Over the years, Bombas' mission has grown into an enormous movement, with more than 75 million items donated to date and a focus on providing support and visibility to the organizations and people that empower these donations. These are the incredible individuals who are doing the hard work to support those experiencing —or at risk of—homelessness in their communities every day.

Folks like Shirley Raines, creator of Beauty 2 The Streetz. Every Saturday, Raines and her team help those experiencing homelessness on Skid Row in Los Angeles “feel human” with free makeovers, haircuts, food, gift bags and (thanks to Bombas) fresh socks. 500 pairs, every week.

beauty 2 the streetz, skid row laRaines is out there helping people feel their beautiful best

Or Director of Step Forward David Pinson in Cincinnati, Ohio, who offers Bombas donations to those trying to recover from addiction. Launched in 2009, the Step Forward program encourages participation in community walking/running events in order to build confidence and discipline—two major keys to successful rehabilitation. For each marathon, runners are outfitted with special shirts, shoes—and yes, socks—to help make their goals more achievable.

step forward, helping homelessness, homeless non profitsRunning helps instill a sense of confidence and discipline—two key components of successful recovery

Help even reaches the Front Street Clinic of Juneau, Alaska, where Casey Ploof, APRN, and David Norris, RN give out free healthcare to those experiencing homelessness. Because it rains nearly 200 days a year there, it can be very common for people to get trench foot—a very serious condition that, when left untreated, can require amputation. Casey and Dave can help treat trench foot, but without fresh, clean socks, the condition returns. Luckily, their supply is abundant thanks to Bombas. As Casey shared, “people will walk across town and then walk from the valley just to come here to get more socks.”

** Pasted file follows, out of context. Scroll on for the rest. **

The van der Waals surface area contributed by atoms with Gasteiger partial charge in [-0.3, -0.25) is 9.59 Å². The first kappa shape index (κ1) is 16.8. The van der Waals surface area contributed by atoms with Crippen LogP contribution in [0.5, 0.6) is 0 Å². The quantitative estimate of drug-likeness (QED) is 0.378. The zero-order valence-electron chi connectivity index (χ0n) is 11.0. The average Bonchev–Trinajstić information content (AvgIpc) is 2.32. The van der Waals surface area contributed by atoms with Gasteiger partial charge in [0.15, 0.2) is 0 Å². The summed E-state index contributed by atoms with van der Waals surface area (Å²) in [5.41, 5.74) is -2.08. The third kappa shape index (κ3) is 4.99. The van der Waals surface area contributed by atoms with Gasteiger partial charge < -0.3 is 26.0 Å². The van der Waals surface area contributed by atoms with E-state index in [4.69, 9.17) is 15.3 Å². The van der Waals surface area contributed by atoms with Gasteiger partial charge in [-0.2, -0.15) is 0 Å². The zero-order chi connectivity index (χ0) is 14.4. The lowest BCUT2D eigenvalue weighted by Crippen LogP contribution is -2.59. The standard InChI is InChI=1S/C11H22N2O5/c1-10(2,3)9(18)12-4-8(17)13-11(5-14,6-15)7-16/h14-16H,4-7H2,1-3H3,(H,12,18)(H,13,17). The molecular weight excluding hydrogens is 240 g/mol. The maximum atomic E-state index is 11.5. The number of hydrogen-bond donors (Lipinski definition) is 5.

step forward clinic, step forward alaska, homelessness alaskaWelcome to wild, beautiful and wet Alaska!

The Bombas Impact Report provides details on Bombas’s mission and is full of similar inspiring stories that show how the biggest acts of kindness can come from even the smallest packages. Since its inception in 2013, the company has built a network of over 3,500 Giving Partners in all 50 states, including shelters, nonprofits and community organizations dedicated to supporting our neighbors who are experiencing- or at risk- of homelessness.

Their success has proven that, yes, a simple pair of socks can be a helping hand, an important conversation starter and a link to humanity.

You can also be a part of the solution. Learn more and find the complete Bombas Impact Report by clicking here.